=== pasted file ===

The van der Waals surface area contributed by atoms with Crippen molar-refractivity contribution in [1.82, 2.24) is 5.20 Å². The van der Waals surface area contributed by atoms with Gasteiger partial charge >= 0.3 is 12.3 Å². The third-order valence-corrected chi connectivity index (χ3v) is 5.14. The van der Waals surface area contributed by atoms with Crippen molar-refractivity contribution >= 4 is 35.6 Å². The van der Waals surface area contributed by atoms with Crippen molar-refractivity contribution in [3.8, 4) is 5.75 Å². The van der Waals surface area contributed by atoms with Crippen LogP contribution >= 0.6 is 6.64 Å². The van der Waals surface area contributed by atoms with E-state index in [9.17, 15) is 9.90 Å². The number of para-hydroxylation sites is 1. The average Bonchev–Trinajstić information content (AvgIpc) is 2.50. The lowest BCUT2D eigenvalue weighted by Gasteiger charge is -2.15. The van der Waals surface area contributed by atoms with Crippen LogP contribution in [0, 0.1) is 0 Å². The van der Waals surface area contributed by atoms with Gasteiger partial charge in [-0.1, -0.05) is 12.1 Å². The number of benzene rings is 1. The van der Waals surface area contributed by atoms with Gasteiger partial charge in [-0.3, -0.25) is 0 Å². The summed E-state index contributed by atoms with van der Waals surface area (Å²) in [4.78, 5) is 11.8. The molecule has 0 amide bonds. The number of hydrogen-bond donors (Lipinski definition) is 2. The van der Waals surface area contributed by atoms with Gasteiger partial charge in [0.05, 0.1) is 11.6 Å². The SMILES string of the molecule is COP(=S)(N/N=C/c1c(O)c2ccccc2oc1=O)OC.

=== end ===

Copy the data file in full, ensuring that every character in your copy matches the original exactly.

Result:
The van der Waals surface area contributed by atoms with Crippen molar-refractivity contribution in [1.82, 2.24) is 5.20 Å². The van der Waals surface area contributed by atoms with Gasteiger partial charge >= 0.3 is 12.3 Å². The third-order valence-corrected chi connectivity index (χ3v) is 5.14. The van der Waals surface area contributed by atoms with Crippen molar-refractivity contribution >= 4 is 35.6 Å². The van der Waals surface area contributed by atoms with Crippen molar-refractivity contribution in [3.8, 4) is 5.75 Å². The van der Waals surface area contributed by atoms with Crippen LogP contribution >= 0.6 is 6.64 Å². The van der Waals surface area contributed by atoms with E-state index in [9.17, 15) is 9.90 Å². The number of para-hydroxylation sites is 1. The average Bonchev–Trinajstić information content (AvgIpc) is 2.50. The lowest BCUT2D eigenvalue weighted by Gasteiger charge is -2.15. The van der Waals surface area contributed by atoms with Crippen LogP contribution in [0, 0.1) is 0 Å². The van der Waals surface area contributed by atoms with Gasteiger partial charge in [-0.1, -0.05) is 12.1 Å². The number of benzene rings is 1. The van der Waals surface area contributed by atoms with Gasteiger partial charge in [-0.3, -0.25) is 0 Å². The summed E-state index contributed by atoms with van der Waals surface area (Å²) in [4.78, 5) is 11.8. The molecule has 0 amide bonds. The number of hydrogen-bond donors (Lipinski definition) is 2. The van der Waals surface area contributed by atoms with Gasteiger partial charge in [0.05, 0.1) is 11.6 Å². The SMILES string of the molecule is COP(=S)(N/N=C/c1c(O)c2ccccc2oc1=O)OC.